As she got older, her game grew, and so did the number of defenders she attracted.
The double-teams and increased pressure started during her sophomore year, and that took some adjusting. That job for her and the coaching staff was easy and difficult at the same time. Reiss is such an unselfish player that she had to learn when to take the help and when to take the game into her own hands.
"We've told Taylor that when teams are trying hard to take her out of the game, that she needs to trust her teammates," Johnston said. "We actually got on her a little bit this past year because she would dish the ball out when she needed to take control and put the game on her shoulders. She wanted to give her teammates that opportunity."
Trusting her teammates is easy for her to do because her teammates are the reason she plays the game, not for the accolades.
"My favorite part is just getting the chance to play with my teammates and form that bond and make memories," Reiss said. "Winning never hurts either."
Her talented cast of teammates these past two seasons have helped her compile plenty of wins.
She has developed an deadly inside-out combo with longtime friend and teammate Emily Stienessen, who can be devastating to opponents when her jump shot is working.
"Getting double-teamed was hard at first when I was younger," Reiss said. "I would get frustrated because I didn't know how to handle it. As I got older I learned how to handle it, and my teammates stepped up and hit shots. When they do that, it helps take the pressure off me."
For opposing coaches, there are usually two main philosophes regarding trying to contain Reiss. You can either try and take everybody else of the game and know she's going to get her points and hope your team can outscore her, or you can do everything you can to take her out of the game and make her teammates beat you.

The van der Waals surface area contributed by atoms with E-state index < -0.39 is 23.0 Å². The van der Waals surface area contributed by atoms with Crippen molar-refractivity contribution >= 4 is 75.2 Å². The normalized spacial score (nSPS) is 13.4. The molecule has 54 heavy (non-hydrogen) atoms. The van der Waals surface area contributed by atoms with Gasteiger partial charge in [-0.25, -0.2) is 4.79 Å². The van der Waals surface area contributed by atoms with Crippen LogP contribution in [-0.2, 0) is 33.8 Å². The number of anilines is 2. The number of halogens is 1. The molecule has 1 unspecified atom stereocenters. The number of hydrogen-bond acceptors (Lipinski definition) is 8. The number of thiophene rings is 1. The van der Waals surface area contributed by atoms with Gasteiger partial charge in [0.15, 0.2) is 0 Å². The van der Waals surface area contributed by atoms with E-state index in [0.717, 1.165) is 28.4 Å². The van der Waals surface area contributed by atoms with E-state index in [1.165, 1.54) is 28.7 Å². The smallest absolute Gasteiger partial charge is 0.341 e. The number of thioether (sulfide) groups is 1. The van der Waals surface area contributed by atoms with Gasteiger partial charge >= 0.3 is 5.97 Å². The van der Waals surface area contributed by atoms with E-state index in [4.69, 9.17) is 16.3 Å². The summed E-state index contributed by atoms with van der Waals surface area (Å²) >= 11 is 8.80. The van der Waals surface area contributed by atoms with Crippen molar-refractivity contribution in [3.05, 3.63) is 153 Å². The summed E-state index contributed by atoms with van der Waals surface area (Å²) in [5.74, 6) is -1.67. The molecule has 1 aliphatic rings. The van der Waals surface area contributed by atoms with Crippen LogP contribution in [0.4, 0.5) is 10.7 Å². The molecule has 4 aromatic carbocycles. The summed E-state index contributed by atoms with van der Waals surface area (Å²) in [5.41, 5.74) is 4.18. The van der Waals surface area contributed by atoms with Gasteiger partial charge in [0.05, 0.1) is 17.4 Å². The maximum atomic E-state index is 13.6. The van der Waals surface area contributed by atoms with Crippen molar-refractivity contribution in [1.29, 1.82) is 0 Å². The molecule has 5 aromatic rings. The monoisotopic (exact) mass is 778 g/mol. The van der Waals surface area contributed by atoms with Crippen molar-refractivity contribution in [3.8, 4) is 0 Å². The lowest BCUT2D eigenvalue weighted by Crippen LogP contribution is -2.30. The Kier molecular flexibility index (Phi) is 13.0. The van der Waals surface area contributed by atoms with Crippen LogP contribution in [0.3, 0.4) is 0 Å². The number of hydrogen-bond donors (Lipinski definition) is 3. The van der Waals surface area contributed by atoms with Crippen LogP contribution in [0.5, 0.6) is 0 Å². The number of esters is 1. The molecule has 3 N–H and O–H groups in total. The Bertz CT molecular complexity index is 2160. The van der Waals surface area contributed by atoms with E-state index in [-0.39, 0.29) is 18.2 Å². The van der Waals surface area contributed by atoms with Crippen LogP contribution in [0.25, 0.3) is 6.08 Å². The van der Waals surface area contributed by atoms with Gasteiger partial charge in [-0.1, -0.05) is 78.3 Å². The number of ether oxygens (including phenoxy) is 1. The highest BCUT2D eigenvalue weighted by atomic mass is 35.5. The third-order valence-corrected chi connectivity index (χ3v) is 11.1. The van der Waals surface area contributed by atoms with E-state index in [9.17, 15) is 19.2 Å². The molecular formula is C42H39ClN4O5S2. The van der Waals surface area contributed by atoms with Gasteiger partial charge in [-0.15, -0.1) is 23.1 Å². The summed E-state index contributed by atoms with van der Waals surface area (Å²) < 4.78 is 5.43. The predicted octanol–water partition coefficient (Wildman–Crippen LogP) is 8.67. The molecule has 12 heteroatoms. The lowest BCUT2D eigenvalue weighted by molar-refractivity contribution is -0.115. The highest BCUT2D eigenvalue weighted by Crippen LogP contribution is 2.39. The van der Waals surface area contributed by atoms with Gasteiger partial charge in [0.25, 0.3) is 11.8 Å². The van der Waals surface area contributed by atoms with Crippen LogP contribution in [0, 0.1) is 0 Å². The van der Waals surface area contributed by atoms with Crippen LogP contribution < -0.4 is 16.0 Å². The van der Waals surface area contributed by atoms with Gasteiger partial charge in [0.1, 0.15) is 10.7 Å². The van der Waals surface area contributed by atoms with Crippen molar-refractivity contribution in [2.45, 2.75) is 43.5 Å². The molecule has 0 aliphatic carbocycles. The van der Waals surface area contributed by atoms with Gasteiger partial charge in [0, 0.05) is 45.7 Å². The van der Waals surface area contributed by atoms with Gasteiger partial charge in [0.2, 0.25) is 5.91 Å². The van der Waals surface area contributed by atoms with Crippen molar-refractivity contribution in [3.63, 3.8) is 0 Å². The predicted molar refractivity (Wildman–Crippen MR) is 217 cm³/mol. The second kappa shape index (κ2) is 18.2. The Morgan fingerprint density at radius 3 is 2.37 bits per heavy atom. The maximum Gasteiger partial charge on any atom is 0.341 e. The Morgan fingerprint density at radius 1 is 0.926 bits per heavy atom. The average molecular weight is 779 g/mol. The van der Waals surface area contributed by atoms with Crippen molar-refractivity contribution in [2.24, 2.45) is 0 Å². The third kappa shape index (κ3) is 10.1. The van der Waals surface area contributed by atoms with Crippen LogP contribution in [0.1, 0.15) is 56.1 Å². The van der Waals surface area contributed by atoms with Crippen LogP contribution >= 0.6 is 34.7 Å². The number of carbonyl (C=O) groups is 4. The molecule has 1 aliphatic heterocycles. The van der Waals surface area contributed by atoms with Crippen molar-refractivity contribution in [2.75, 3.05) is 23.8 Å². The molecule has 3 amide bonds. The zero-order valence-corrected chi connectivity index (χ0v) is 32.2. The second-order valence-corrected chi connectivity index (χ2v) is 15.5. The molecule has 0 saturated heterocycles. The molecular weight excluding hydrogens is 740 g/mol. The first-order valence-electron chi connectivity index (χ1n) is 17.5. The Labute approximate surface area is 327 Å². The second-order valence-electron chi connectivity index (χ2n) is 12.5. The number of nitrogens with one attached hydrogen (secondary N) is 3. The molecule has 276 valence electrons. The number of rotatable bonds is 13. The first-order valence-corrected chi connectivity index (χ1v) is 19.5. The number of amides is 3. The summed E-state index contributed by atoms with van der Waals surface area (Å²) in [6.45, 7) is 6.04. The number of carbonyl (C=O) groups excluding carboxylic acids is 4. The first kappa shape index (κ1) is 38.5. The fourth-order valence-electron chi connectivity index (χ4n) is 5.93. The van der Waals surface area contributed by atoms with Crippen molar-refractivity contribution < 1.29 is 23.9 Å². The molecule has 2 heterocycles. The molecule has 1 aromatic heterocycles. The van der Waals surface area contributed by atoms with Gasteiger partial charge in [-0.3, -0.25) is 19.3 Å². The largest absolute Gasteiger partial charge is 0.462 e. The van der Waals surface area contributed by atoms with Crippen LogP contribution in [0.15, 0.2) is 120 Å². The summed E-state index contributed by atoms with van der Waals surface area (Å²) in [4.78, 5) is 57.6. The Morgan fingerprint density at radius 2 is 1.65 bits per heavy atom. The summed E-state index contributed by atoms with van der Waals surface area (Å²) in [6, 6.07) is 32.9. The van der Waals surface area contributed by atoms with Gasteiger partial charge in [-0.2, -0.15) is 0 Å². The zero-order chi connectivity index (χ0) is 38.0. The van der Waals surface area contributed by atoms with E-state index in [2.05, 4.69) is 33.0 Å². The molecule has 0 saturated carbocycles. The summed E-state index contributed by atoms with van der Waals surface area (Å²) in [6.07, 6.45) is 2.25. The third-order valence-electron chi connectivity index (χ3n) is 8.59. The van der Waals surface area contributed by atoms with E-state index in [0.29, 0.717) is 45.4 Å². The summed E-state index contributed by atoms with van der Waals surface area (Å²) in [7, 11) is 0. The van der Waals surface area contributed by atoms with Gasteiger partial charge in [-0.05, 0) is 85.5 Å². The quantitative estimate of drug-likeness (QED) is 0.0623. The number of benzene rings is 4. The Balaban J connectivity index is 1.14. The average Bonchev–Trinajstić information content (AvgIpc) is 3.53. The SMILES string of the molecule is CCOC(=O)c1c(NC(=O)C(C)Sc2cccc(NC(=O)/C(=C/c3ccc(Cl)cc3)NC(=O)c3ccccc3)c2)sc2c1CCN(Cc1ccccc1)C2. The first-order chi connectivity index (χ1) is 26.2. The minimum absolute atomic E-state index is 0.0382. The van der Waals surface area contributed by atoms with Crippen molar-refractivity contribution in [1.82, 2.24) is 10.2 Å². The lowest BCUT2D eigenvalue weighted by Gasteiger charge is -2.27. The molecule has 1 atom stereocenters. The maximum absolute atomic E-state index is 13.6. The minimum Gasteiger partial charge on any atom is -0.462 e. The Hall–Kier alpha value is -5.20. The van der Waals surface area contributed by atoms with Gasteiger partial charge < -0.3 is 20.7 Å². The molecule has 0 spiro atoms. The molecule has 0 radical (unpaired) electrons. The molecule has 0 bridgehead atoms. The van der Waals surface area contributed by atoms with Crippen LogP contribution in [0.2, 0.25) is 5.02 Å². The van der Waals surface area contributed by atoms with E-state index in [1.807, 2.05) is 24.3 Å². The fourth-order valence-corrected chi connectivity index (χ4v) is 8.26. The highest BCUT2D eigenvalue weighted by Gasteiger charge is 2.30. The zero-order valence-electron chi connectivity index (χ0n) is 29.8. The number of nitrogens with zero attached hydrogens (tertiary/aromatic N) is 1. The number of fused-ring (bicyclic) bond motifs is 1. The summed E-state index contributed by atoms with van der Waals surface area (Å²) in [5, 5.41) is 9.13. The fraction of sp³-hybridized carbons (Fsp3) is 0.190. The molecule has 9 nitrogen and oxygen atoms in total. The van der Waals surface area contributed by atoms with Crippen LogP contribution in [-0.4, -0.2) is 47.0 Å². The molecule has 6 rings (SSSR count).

Browerville attempted the former in the first round of the state tournament and Reiss scored 40 en route to a 77-50 win.
Russell-Tyler-Ruthon coach Darin Dahle faced the Vikings three times before season's end and opted for the latter. Minneota came away with 67-28, 67-46 and 67-56 wins.
"We got better about it each time we faced her, but she's just so dominant," Dahle said. "She jumps so quick. We had to double-team her every time, trying to keep her off the boards. She just has such a great work ethic."
While Reiss has plenty of natural talent, coaches, both around the area and at Minneota, have been impressed with how hard she works and wants to get better.
Even with the double-teams, Reiss has learned to find ways to get to the offensive glass and put the ball back in the hole. This adds yet another element that teams have to deal with.
"Sometimes teams worry so much about defense that she can get to the boards and grab offensive rebounds," Johnston said. "That's how she can get her points. She can jump and has great instincts for the ball."
The Vikings are in position to be a strong contender for a state title again next season. While they are losing starters Shelby Corbin and Molly Hennen, they are getting another talented point guard in Heidi Pavek, who is transferring from Lincoln HI, as well as sharpshooter Stienessen.
Reiss is also returning next season for one final run at a state title, and the target will once again be on the Vikings' backs.
If all goes well for the Vikings, she will run out from the locker room onto the biggest stage, underneath the brightest lights, and respond with unwavering success - just like she always has.